Over the years in the lifetimes of those who've landed on this page, many lives have been lost at Sea.  Most recently, the tragic wreck of the Costa Concordia was one of the worst maritime disasters in modern history.  On January 13, 2012, she ran aground off the Isle of Giglio, resulting in 34 fatalities (two of whom are still missing and presumed dead.)

We all feel for those lost at sea, even if they were strangers to us.  

The ceremonies are often very touching, and give attendees a sense of connection with the sea and the souls of those who've gone before them.

If you live any near a coastal community, chances are there is a memorial to those whose lives were claimed by the  might of the ocean at some time during a given year.

Here are several examples:

 

 

Have You Been to a Mariner's Memorial?

(a poll)

Gordon Lightfoot's Greatest Hits

Including The Wreck of the Edmund Fitzgerald
Gordon Lightfoot - Complete Greatest Hits

The most comprehensive single-CD collection by this treasured troubadour. These 1965-1987 United Artists, Reprise and Warner Bros. tracks include his Top 10 hits Sundown; If You...

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Updated: 06/03/2015, CruiseReady
 
Thank you! Would you like to post a comment now?
6

Your Thoughts about The Edmund Fitzgerald, or other Sea Tragedies


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CruiseReady on 06/20/2016

Glad to hear it!

Suseela on 06/20/2016

Great and useful article. Creating content regularly is very tough. Your points are motivated me to move on.

CruiseReady on 08/29/2015

I thought most people had at least heard the song, but I am finding you are not the only one who hadn't. Thank you for the kind words. Yes, I think that those who choose a life at sea deserve a lot of respect. it's not for everyone.

Veronica on 08/29/2015

I had not heard of this, neither the song nor the story. You write with such compassion and your respect shows through your writing. What a terrible thing to happen. RIP

CruiseReady on 08/04/2015

Those are some amazing recollections. Thank you so much for sharing.

James Elmer Dobson on 08/03/2015

It has held my attention from the first time I heard the song. I was aboard the USS BELMONT AGTR-4 when she began to sink coming out of dry dock. Water was almost to the hand rails in shaft ally, I was the only one willing to go under the water and try to find the problem. We could tell the area where the problem was, as water was rolling at the top of the water, which may have been 12 feet deep, no light shinning in the area, eyes closed. The dry dock crew had left out a screw in plug maybe 3" in diameter. There were pipes to negotiate and get threw while holding my breath and going down feet first, remembering where all the pipes were, fortunately none were hot. When I finally made my way to the bottom I could feel the rushing of the water on my feet, figured out the hole was round. I reported it when I came back up, this was maybe the 6-8th dive. I asked for a DC / damage control plug, a cone shaped piece of wood and a sledge hammer. I guided the DC plug holding it with my feet, holding my self down pushing up on the pipes with one hand and hammering in the DC plug with the sledge hammer between my feet with the other hand. I do not recall a thank you for this. I was also on this ship when the USS LIBERTY AGTR-5 was torpedoed by Israel 8 Jun 1967. We were coming out or maybe just came out of the Panama Canal on our way back to Norfolk, Virg. when we got word the Liberty had been hit. We had been gone 4 1/2 months sailing around South America, through the Straights of Magellan, we were to come to port, take on stores, Port and Starboard Liberty, then proceed to Israel. That night there were about a dozen of us, and at least one officer, who had the same dream, we were dead. Part of it was a scene from the "Fighting Sullivans" at the end when they were walking in the clouds up to heaven in uniform. The guys there were from my circle of friends, myself, Burns, Williams, I think Taylor, Burns was chastising Tony Valentino, "come on WOP we are always waiting on you." The wives were on the mess decks, all were weeping, and only one night with their husbands after 4 1/2 months, then into harms way. We could not get all the stores we needed so we would sail the following week or so, so we decided to do some repairs, had to wait for parts etc. We finally left 6 months later. I never understood the dream, till a couple of years ago when I watched a you tube video, President Johnson was shouting "I want that god damned ship on the bottom."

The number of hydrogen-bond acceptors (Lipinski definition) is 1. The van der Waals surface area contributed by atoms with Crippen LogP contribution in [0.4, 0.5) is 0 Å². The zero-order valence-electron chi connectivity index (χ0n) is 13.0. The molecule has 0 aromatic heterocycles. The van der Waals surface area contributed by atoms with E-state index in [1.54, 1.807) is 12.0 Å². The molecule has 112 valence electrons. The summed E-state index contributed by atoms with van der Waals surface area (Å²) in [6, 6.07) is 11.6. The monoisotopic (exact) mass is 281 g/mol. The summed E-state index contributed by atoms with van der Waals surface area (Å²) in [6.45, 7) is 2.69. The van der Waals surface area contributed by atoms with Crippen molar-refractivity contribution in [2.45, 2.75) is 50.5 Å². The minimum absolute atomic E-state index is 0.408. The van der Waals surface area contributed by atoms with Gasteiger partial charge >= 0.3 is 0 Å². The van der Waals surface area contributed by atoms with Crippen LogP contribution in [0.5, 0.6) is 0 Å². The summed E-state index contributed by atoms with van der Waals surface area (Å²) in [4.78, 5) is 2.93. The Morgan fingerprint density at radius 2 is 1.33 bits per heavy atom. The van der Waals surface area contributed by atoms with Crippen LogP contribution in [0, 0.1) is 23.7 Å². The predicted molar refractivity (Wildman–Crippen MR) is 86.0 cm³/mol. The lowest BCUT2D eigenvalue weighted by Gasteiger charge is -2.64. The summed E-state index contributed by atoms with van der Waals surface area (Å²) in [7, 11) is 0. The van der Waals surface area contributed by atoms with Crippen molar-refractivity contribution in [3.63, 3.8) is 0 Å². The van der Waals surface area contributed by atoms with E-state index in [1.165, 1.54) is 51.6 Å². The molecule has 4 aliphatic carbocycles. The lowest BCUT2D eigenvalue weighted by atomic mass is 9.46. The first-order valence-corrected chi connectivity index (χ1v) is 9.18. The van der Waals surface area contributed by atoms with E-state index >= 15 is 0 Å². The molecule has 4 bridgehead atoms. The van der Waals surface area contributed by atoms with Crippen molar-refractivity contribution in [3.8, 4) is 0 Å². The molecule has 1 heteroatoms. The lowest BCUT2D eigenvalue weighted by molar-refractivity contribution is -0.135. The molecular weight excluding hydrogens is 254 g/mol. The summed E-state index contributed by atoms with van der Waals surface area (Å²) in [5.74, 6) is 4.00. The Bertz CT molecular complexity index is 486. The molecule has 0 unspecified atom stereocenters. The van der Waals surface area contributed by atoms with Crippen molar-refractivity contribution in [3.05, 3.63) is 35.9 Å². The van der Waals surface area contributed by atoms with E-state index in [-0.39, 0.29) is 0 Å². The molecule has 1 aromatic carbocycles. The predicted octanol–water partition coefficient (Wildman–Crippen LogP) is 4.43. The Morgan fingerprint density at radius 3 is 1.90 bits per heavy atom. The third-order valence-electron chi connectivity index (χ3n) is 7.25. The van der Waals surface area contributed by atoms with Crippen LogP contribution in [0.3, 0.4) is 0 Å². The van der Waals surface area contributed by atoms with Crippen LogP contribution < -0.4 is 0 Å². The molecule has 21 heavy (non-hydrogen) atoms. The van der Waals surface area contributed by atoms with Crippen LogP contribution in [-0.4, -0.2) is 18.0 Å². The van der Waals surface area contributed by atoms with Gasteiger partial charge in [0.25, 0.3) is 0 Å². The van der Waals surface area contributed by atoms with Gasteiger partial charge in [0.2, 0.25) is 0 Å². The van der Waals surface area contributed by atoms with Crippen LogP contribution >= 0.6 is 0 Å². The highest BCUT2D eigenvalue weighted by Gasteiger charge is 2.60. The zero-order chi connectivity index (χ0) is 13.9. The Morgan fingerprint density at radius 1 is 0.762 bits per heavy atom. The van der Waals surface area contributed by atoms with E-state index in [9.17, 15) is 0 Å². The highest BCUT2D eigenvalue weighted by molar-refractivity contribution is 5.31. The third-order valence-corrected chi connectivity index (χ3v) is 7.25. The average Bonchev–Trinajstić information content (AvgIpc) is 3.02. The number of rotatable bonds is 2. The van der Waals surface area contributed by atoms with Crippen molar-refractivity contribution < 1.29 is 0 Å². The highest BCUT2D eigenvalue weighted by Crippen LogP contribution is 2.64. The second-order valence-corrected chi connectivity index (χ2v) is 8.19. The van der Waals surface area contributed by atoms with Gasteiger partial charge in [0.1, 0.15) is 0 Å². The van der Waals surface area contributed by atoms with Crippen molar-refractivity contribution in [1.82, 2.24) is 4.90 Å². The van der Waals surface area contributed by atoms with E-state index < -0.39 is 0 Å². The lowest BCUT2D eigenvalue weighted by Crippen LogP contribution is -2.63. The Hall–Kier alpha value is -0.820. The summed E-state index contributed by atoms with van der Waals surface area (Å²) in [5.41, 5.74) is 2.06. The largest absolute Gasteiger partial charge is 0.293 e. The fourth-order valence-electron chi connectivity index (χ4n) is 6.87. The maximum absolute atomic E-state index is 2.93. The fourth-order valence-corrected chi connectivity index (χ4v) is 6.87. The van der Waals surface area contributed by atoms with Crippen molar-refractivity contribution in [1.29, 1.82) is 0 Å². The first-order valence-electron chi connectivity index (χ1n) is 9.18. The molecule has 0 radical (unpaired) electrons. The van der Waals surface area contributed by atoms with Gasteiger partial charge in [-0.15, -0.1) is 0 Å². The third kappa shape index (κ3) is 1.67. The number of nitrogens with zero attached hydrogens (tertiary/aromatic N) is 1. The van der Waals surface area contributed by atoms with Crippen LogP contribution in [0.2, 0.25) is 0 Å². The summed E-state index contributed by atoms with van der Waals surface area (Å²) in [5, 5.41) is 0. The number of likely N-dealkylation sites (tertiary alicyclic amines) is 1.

CruiseReady on 07/24/2015

Yes, It does. The account of the loss of the Edmund Fitzgerald is an incredibly compelling piece of maritime history.

DerdriuMarriner on 07/23/2015

CruiseReady, Thank you for caring and sharing. It says everything about the bravery of those who go down to the sea in ships that Big Fitz's crew were holding their own.

CruiseReady on 06/24/2015

Thank you so much for your kind comment. Big Fitz was quite a ship, and the song reminds us of the dangers of a seaman's life.

blackspanielgallery on 06/19/2015

This is one of the most interesting accounts of a lost ship I have read.